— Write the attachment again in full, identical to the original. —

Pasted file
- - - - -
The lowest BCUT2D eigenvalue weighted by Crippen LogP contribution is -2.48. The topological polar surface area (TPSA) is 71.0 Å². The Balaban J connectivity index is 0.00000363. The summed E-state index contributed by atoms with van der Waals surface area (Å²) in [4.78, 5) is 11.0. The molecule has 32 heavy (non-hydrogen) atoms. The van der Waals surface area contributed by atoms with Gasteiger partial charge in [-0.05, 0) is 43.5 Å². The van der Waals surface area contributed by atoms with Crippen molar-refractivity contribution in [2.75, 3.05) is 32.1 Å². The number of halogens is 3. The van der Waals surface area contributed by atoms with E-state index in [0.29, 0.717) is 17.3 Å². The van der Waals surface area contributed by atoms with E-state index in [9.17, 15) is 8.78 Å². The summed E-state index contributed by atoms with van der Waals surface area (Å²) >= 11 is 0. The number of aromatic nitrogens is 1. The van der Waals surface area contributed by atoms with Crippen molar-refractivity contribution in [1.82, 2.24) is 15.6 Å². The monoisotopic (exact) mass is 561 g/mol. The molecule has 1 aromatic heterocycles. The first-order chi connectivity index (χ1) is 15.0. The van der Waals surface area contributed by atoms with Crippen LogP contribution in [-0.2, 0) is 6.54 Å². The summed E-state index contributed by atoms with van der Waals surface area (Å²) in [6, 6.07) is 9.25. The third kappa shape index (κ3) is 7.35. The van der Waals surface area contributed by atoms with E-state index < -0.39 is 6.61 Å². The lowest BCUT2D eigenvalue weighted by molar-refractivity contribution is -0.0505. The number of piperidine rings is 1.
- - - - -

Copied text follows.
The lowest BCUT2D eigenvalue weighted by Crippen LogP contribution is -2.48. The topological polar surface area (TPSA) is 71.0 Å². The Balaban J connectivity index is 0.00000363. The summed E-state index contributed by atoms with van der Waals surface area (Å²) in [4.78, 5) is 11.0. The molecule has 32 heavy (non-hydrogen) atoms. The van der Waals surface area contributed by atoms with Gasteiger partial charge in [-0.05, 0) is 43.5 Å². The van der Waals surface area contributed by atoms with Crippen molar-refractivity contribution in [2.75, 3.05) is 32.1 Å². The number of halogens is 3. The van der Waals surface area contributed by atoms with E-state index in [0.29, 0.717) is 17.3 Å². The van der Waals surface area contributed by atoms with E-state index in [9.17, 15) is 8.78 Å². The summed E-state index contributed by atoms with van der Waals surface area (Å²) >= 11 is 0. The number of aromatic nitrogens is 1. The van der Waals surface area contributed by atoms with Crippen molar-refractivity contribution in [1.82, 2.24) is 15.6 Å². The monoisotopic (exact) mass is 561 g/mol. The molecule has 1 aromatic heterocycles. The first-order chi connectivity index (χ1) is 15.0. The van der Waals surface area contributed by atoms with Crippen LogP contribution in [-0.2, 0) is 6.54 Å². The summed E-state index contributed by atoms with van der Waals surface area (Å²) in [6, 6.07) is 9.25. The third kappa shape index (κ3) is 7.35. The van der Waals surface area contributed by atoms with E-state index < -0.39 is 6.61 Å². The lowest BCUT2D eigenvalue weighted by molar-refractivity contribution is -0.0505. The number of piperidine rings is 1.